TSS: Some parents nowadays look for a good school for their children even dozens of kilometres from home in order to secure quality education. Is this a problem or rather a standard in other countries too?

VB: This depends on the age of the child. For the first four grades of primary school, the school should ideally be close to the child’s home. Not just to make sure parents don’t need to drive their kids to and fro, but also to make sure classmates live close to each other and are able to meet also outside school. Also, at that point of education one single person decides about the quality of education – the teacher that the children spend most of their time with. So for a first-grader parents should pick a good teacher rather than a good school. The older and more independent a child is, the wider space opens for the selection of a school. Parents should pay more attention to this issue, to know the various possibilities the system provides, to have clear personal preferences and be able to choose a school for their child that best fulfils their idea of a sensible preparation for life. Unfortunately, our education system is still too uniform and doesn’t offer a wide enough selection to parents. They are ever more dissatisfied, but the management of the department somehow refuses to see that.

TSS: If we look at pupils as clients of the schooling system, how do the schools manage to fulfil their needs and requirements? Does the Slovak education system even reflect the needs of pupils and their parents?

VB: Good schools do take that into consideration, many others however don’t. The state doesn’t see parents and pupils as clients of education services. It doesn’t show interest in their preferences, doesn’t request their feedback, and doesn’t react to their calls for a more varied offer and the right of free choice of the education path for their children. Children are only numbers, items, carriers of the normative for the state, and for some schools just passive bystanders, objects rather than subjects. Parents are often perceived as biased and permanently dissatisfied amateurs who only make teachers’ lives more complicated. Even some experts on education sometimes say things like “where would we end up if pupils and parents were to say what they should learn”. Personally I’m convinced that in many respects we would make it further than where we stand now. Unfortunately, the state does not think that too, and that is why it does not allow such experiments (not even on a small scale).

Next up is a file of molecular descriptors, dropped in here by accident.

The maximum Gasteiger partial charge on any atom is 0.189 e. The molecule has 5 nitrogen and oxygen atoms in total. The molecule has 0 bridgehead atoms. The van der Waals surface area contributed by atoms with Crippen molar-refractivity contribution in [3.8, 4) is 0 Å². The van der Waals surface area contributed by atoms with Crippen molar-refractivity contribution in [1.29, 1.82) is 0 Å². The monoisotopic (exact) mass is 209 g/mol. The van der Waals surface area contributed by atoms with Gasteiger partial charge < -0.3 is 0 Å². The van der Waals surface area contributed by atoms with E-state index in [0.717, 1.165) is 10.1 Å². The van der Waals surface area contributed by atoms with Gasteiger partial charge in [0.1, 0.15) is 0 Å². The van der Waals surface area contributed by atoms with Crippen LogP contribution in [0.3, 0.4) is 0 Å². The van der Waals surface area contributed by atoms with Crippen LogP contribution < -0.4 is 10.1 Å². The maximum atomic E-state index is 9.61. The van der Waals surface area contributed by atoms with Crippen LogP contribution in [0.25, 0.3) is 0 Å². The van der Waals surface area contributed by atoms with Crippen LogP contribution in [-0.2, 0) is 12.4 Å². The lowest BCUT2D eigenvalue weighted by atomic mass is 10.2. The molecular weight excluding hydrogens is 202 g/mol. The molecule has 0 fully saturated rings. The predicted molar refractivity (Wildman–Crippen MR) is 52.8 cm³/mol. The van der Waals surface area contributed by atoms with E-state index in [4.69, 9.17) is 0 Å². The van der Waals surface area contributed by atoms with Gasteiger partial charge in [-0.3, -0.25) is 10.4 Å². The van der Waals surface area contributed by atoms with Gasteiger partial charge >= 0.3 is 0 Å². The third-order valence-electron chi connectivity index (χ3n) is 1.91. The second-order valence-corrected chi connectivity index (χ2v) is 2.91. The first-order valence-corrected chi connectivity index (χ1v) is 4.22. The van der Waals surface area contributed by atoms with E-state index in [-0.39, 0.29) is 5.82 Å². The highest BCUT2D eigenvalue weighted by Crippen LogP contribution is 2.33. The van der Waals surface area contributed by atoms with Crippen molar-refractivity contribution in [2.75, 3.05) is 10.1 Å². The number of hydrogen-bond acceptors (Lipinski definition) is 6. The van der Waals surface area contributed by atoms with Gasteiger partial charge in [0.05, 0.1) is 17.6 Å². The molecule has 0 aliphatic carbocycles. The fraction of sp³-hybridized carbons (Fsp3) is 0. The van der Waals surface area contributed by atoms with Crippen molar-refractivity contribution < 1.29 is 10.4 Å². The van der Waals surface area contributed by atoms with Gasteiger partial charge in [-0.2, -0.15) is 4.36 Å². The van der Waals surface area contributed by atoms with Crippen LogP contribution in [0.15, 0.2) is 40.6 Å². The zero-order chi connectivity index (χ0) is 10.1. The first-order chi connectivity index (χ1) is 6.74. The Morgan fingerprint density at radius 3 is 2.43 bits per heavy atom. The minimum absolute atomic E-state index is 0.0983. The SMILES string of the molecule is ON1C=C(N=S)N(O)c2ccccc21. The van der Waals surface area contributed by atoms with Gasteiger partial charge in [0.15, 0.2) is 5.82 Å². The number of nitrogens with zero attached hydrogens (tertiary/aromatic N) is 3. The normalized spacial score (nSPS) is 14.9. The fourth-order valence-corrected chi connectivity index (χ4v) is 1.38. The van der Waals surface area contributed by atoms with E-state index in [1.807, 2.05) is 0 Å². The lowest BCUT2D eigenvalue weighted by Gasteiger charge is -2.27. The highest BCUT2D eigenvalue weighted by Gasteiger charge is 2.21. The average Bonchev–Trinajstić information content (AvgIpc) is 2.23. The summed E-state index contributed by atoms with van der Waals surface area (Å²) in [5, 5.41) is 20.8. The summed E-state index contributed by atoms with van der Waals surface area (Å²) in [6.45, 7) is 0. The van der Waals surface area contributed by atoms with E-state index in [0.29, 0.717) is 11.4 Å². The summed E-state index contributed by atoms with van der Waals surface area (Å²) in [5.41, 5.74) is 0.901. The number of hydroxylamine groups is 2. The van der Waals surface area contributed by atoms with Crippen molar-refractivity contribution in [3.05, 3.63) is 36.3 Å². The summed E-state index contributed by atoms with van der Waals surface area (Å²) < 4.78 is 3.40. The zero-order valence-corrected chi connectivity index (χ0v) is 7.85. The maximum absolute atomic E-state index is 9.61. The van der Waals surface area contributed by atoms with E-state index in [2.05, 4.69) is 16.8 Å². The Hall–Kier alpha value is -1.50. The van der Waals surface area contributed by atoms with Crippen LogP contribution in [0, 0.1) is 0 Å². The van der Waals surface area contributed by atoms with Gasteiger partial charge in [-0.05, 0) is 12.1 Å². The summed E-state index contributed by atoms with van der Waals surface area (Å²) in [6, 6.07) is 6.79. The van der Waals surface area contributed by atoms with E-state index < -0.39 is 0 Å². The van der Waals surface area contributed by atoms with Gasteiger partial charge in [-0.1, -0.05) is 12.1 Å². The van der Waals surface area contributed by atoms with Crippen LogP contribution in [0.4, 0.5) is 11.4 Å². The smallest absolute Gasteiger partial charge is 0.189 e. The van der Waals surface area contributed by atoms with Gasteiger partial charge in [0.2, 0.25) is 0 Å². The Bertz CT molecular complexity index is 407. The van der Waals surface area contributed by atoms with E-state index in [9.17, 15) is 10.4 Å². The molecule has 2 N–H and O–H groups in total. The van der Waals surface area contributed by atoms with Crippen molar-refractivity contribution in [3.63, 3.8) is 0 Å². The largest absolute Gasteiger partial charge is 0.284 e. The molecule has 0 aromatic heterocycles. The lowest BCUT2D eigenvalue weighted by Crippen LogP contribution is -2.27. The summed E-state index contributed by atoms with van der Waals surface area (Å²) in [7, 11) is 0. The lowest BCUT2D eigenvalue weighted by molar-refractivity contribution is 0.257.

TSS: One specific problem that doesn’t concern only education is the integration of Roma from excluded communities. How should education respond to this problem?

VB: Education alone cannot solve this problem. I think the state approaches the problem wrongly at all fronts, not just in education. I’m afraid our education system is completely inappropriate for Roma children; inappropriate in principle, not when it comes to details. As long as we keep trying to force Roma children into the same pattern as the others, we cannot succeed. They would need to learn different things, in a different time, different place, and different way. The problem is that if it is put like this, some see it as an attempt for segregation or making differences between the majority and some ethnic group. We’ve got historical experience that differentiating can lead to evil. Probably as a society we still need to learn that accepting certain differences might also be for the benefit of those concerned, that it might be an expression of respect towards their otherness, that it might open the way for them to achieve the same as the others, just with different methods. The aim should be the same result, not the same way.

TSS: Slovakia is still facing brain drain, some of the best people remain abroad. How is this connected with the quality of education in our country?

VB: The fact that our secondary-school graduates leave en masse to study in the Czech Republic and other countries is definitely connected with the low quality and bad reputation of our universities. Primary and secondary schools have little to do with that. But the fact that many clever people go abroad and stay there after finishing their studies is a wider problem, not connected only with education. They feel they would have low pay here, be limited and burdened with nonsense bureaucracy. Many argue with the low quality of life in our cities, poor health care, the overall lack of culture in our society, or the unacceptable public administration.

TSS: How do Slovak schools use modern technologies? Is education able to keep up with the development in IT, and the way it changes the world?

VB: It’s not that bad with the equipment of our schools regarding technology. Our governments have in the long run preferred investment into technology to investment into people, which, by the way, is a serious mistake. Technology is neither a remedy for all the problems of education, nor a guarantee of higher quality. American psychologist Alan Lesgold wisely calls the computer an amplifier that encourages both the best teaching practices as well as the worst ones. And that’s exactly it. A boring text full of useless facts will remain such even if pupils read it on a tablet. Many teachers (mainly in social sciences) themselves haven’t yet discovered the potential of technology. Only a few years ago you could hear teachers say “We do not need computers in history [classes], we don’t compute anything”. To some extent it is also because many teachers don’t have money to buy their own laptop or tablet, so they do not use it outside school either.